Anonymous said...

Karen,
I am also planning to knit several Christmas gifts this year. Th efrilly scarf is quite pretty, and I have someone in mind already who would enjoy one. Thank you for the pattern.

Susan

honeybee said...

I think that you must be a kindred spirit because I am finding out that we have many of the same interests. I am new to homeschooling and have just finished reading A Pocketful of Pinecones and A Charlotte Mason Companion (I am starting this a second time now to really study it). I also love knitting and have been learning to spin as well! Thanks so much for sharing. It is so motivating to me!

Mrs.Rabe said...

Karen,

Thank you for the pattern. I love to knit, though my knitting is quite simple. I love the look of the scarf!

Have a delightful day!
Deanna

Canadagirl said...

What a stunning scarf. Hmmmm do I use my new yearn for socks or this scarf? Such a hard decision now. [o= Thank you soooooo much for sharing the pattern. These kind of projects are so much fun. And not too hot to knit during the summer either. Anything red is perfect and I can totally understand splurging on red yarn when shopping. I had to chuckle when you said the man of the house stepped out when the woman of the house went into the yarn shop. That would happen in real life with my hubby and me. [o=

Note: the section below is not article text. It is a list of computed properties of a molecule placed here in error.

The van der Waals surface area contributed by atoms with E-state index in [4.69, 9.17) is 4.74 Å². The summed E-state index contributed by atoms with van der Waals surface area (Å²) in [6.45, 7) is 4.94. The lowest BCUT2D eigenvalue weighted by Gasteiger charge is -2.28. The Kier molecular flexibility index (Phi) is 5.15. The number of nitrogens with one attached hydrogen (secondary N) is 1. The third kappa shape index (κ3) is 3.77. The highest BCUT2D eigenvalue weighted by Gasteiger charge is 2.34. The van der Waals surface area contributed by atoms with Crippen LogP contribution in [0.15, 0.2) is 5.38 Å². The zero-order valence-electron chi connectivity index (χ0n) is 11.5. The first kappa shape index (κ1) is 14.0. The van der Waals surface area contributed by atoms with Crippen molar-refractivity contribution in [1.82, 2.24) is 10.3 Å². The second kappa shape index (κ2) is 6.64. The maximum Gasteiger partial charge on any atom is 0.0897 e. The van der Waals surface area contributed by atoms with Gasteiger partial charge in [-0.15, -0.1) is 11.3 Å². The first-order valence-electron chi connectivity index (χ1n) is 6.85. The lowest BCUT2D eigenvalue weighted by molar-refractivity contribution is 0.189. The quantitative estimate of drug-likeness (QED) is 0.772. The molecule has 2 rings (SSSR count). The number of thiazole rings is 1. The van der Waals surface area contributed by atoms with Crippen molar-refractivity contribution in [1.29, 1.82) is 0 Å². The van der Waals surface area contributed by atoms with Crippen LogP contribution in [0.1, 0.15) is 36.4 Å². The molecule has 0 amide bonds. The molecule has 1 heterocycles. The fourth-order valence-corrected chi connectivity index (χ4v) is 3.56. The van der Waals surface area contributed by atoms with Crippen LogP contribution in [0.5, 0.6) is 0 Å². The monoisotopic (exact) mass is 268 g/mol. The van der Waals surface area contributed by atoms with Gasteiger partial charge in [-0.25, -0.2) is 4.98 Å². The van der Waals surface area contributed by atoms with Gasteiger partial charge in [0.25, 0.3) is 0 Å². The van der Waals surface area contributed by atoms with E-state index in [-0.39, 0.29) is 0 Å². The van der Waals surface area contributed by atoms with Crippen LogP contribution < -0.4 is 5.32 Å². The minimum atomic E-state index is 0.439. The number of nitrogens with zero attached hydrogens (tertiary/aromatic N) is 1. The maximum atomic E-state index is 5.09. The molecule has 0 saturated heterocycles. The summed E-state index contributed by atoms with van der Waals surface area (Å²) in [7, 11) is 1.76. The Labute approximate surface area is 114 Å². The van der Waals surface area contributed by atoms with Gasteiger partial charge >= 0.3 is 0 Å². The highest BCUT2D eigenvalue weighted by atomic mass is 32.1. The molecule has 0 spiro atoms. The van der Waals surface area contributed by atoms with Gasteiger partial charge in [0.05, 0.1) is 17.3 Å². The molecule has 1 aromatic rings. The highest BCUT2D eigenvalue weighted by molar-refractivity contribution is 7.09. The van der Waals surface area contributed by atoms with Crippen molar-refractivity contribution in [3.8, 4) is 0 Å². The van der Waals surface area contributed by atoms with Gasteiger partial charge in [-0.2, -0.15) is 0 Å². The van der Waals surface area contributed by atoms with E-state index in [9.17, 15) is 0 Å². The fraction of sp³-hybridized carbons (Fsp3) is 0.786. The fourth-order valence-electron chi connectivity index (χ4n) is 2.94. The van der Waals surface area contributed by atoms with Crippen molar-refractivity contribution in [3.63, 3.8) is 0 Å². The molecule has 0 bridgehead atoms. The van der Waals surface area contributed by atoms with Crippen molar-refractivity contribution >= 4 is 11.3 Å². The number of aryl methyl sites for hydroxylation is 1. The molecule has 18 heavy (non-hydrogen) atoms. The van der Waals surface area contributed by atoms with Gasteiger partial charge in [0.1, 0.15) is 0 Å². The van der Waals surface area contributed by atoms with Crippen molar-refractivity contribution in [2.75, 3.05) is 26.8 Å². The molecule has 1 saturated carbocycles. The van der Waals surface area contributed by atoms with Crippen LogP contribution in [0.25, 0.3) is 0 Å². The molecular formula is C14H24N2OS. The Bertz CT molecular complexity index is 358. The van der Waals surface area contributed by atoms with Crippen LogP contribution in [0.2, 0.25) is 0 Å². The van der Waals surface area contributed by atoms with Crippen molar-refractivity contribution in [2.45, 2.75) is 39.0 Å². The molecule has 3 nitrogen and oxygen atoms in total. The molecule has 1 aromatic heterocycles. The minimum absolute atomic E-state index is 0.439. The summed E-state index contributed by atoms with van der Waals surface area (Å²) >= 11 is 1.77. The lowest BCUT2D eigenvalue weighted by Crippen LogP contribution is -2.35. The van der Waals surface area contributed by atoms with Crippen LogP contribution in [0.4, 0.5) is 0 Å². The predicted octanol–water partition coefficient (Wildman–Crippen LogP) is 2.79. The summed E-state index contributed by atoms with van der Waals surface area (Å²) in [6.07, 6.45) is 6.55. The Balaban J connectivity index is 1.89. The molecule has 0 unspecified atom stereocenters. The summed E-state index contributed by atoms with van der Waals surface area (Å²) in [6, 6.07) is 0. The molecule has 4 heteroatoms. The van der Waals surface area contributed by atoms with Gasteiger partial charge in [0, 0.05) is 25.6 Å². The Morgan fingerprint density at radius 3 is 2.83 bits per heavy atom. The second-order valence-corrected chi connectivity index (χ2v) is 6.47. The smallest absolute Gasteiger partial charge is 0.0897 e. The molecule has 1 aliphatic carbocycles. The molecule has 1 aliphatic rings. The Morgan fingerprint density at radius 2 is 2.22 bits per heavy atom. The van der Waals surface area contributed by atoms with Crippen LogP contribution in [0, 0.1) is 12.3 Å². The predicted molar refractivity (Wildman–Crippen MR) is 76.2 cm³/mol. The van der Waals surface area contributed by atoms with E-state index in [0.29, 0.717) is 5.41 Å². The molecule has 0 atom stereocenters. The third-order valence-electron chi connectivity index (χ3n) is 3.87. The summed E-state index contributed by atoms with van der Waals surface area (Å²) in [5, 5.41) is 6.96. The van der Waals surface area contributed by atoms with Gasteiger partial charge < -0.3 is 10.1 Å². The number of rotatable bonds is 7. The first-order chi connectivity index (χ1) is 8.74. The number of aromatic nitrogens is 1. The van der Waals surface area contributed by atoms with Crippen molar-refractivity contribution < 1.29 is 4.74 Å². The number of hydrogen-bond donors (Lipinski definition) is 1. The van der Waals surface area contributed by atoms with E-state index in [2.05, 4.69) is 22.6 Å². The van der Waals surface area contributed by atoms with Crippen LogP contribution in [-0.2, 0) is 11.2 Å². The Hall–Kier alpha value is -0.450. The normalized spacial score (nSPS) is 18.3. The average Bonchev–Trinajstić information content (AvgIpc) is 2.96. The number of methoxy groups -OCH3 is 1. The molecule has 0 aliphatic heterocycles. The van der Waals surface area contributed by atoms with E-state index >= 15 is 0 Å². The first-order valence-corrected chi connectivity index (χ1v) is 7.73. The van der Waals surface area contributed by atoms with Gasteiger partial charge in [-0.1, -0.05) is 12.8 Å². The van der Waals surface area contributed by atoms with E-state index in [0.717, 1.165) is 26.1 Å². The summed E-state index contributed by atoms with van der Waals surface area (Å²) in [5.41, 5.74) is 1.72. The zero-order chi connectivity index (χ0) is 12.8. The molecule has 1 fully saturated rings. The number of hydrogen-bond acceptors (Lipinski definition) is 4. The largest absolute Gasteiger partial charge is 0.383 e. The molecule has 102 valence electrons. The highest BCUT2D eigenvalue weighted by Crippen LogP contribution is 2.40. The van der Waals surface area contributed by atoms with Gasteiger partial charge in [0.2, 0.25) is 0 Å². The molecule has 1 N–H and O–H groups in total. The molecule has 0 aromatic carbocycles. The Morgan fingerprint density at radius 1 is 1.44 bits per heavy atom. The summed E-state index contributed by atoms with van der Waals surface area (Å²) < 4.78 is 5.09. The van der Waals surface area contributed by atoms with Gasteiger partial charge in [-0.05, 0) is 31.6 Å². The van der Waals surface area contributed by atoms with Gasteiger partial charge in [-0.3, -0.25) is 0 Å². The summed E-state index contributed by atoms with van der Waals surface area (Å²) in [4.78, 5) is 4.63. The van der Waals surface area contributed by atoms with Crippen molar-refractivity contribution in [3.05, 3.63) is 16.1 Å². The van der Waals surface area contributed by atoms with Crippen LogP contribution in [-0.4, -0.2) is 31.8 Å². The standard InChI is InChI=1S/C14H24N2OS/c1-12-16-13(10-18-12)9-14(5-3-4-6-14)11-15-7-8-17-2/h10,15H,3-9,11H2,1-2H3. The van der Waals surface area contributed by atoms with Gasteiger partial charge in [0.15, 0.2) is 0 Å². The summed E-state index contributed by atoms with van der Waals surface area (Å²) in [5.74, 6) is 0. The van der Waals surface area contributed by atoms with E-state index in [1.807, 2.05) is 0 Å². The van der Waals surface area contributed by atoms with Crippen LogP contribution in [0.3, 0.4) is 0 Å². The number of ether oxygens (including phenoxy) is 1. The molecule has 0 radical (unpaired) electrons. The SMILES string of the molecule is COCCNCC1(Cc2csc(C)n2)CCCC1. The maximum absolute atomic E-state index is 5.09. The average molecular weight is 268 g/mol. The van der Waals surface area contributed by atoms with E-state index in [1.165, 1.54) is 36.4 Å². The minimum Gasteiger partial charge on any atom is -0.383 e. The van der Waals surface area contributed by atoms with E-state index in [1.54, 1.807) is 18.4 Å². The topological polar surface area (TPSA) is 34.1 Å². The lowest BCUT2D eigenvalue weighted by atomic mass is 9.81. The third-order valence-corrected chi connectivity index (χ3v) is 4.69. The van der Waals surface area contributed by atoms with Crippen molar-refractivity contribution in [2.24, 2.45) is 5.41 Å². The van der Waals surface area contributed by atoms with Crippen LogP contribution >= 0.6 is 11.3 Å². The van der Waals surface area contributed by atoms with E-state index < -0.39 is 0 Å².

Blessings and ((HUGS))
-Mary

Susan said...

Thanks for these instructions ...I'm not a very accomplished knitter but I want to try to get better at it. Oddley enough my 12 year old son is very good at reading and understanding the instructions. I go to him when I mess up and need some help!

Deedee said...

Oh Karen, thank you! This is a lovely and simple pattern! I'm busy making scarves and other goodies for Christmas presents at the moment. I get to be creative and make some lovely things and at the same time we save money and budget out for Christmas! Yeah! Hubby doesn't even complain at my (frugal)yarn purchases if they are for presents as he has come to realise that this is good for me to stay creative and also spreads the cost of the holidays! I can make lovely and simple presents from small amounts of bargain yarn for FAR less than I could buy something suitable for the same person. Mother Culture at its best!!

Kimberly Shaffer said...

I absolutely love your title! Such a fun thought, makes me want to knit, at the moment I'm working on a crochet hat but will be back to try the scarf. Blessings, Kimberly